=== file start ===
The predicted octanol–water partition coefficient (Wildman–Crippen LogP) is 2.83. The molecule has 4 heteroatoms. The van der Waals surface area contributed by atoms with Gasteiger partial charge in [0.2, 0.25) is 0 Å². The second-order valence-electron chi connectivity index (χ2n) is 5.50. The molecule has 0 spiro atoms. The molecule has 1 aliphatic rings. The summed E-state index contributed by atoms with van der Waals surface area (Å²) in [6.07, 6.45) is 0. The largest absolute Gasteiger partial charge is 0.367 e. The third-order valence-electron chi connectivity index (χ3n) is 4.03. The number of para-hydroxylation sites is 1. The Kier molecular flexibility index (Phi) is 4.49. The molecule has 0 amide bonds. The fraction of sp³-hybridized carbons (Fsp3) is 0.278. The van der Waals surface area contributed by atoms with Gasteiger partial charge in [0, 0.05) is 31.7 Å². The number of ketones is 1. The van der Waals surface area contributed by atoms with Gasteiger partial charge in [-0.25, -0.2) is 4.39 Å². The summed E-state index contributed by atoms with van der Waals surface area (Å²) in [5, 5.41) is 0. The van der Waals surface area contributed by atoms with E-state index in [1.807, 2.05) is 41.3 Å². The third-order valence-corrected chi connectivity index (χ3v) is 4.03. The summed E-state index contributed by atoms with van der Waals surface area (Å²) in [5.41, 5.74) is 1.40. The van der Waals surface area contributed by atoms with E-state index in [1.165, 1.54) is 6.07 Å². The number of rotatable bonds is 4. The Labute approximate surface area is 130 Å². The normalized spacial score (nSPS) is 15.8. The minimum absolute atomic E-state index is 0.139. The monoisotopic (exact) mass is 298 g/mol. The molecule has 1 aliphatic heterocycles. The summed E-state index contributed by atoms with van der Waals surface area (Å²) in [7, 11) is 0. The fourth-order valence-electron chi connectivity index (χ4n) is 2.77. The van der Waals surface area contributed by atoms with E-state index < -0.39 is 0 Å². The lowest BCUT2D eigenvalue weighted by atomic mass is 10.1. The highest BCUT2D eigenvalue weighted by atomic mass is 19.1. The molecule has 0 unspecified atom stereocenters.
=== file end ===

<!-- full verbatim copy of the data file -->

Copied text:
The predicted octanol–water partition coefficient (Wildman–Crippen LogP) is 2.83. The molecule has 4 heteroatoms. The van der Waals surface area contributed by atoms with Gasteiger partial charge in [0.2, 0.25) is 0 Å². The second-order valence-electron chi connectivity index (χ2n) is 5.50. The molecule has 0 spiro atoms. The molecule has 1 aliphatic rings. The summed E-state index contributed by atoms with van der Waals surface area (Å²) in [6.07, 6.45) is 0. The largest absolute Gasteiger partial charge is 0.367 e. The third-order valence-electron chi connectivity index (χ3n) is 4.03. The number of para-hydroxylation sites is 1. The Kier molecular flexibility index (Phi) is 4.49. The molecule has 0 amide bonds. The fraction of sp³-hybridized carbons (Fsp3) is 0.278. The van der Waals surface area contributed by atoms with Gasteiger partial charge in [0, 0.05) is 31.7 Å². The number of ketones is 1. The van der Waals surface area contributed by atoms with Gasteiger partial charge in [-0.25, -0.2) is 4.39 Å². The summed E-state index contributed by atoms with van der Waals surface area (Å²) in [5, 5.41) is 0. The van der Waals surface area contributed by atoms with E-state index in [1.807, 2.05) is 41.3 Å². The third-order valence-corrected chi connectivity index (χ3v) is 4.03. The summed E-state index contributed by atoms with van der Waals surface area (Å²) in [5.41, 5.74) is 1.40. The van der Waals surface area contributed by atoms with E-state index in [1.165, 1.54) is 6.07 Å². The number of rotatable bonds is 4. The Labute approximate surface area is 130 Å². The normalized spacial score (nSPS) is 15.8. The minimum absolute atomic E-state index is 0.139. The monoisotopic (exact) mass is 298 g/mol. The molecule has 1 aliphatic heterocycles. The summed E-state index contributed by atoms with van der Waals surface area (Å²) in [7, 11) is 0. The fourth-order valence-electron chi connectivity index (χ4n) is 2.77. The van der Waals surface area contributed by atoms with E-state index < -0.39 is 0 Å². The lowest BCUT2D eigenvalue weighted by atomic mass is 10.1. The highest BCUT2D eigenvalue weighted by atomic mass is 19.1. The molecule has 0 unspecified atom stereocenters.